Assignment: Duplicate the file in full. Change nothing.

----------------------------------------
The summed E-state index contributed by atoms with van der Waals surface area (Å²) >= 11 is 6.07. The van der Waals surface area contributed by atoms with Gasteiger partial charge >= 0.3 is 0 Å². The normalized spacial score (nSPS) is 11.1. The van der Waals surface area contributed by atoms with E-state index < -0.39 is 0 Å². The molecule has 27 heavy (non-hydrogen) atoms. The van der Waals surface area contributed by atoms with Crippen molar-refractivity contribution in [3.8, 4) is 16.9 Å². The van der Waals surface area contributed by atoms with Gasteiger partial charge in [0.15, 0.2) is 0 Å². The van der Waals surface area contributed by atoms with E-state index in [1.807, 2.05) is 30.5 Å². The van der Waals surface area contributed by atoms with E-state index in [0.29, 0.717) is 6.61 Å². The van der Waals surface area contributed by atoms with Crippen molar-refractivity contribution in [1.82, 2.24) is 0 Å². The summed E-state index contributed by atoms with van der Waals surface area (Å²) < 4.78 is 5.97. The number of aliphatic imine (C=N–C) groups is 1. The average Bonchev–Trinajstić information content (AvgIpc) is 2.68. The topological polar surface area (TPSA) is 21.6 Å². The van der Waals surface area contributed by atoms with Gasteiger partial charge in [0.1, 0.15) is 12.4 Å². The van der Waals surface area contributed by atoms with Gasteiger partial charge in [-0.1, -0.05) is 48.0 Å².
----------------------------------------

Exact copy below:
The summed E-state index contributed by atoms with van der Waals surface area (Å²) >= 11 is 6.07. The van der Waals surface area contributed by atoms with Gasteiger partial charge >= 0.3 is 0 Å². The normalized spacial score (nSPS) is 11.1. The van der Waals surface area contributed by atoms with E-state index < -0.39 is 0 Å². The molecule has 27 heavy (non-hydrogen) atoms. The van der Waals surface area contributed by atoms with Crippen molar-refractivity contribution in [3.8, 4) is 16.9 Å². The van der Waals surface area contributed by atoms with Gasteiger partial charge in [0.15, 0.2) is 0 Å². The van der Waals surface area contributed by atoms with E-state index in [1.807, 2.05) is 30.5 Å². The van der Waals surface area contributed by atoms with E-state index in [0.29, 0.717) is 6.61 Å². The van der Waals surface area contributed by atoms with Crippen molar-refractivity contribution in [1.82, 2.24) is 0 Å². The summed E-state index contributed by atoms with van der Waals surface area (Å²) < 4.78 is 5.97. The number of aliphatic imine (C=N–C) groups is 1. The average Bonchev–Trinajstić information content (AvgIpc) is 2.68. The topological polar surface area (TPSA) is 21.6 Å². The van der Waals surface area contributed by atoms with Gasteiger partial charge in [0.1, 0.15) is 12.4 Å². The van der Waals surface area contributed by atoms with Gasteiger partial charge in [-0.1, -0.05) is 48.0 Å².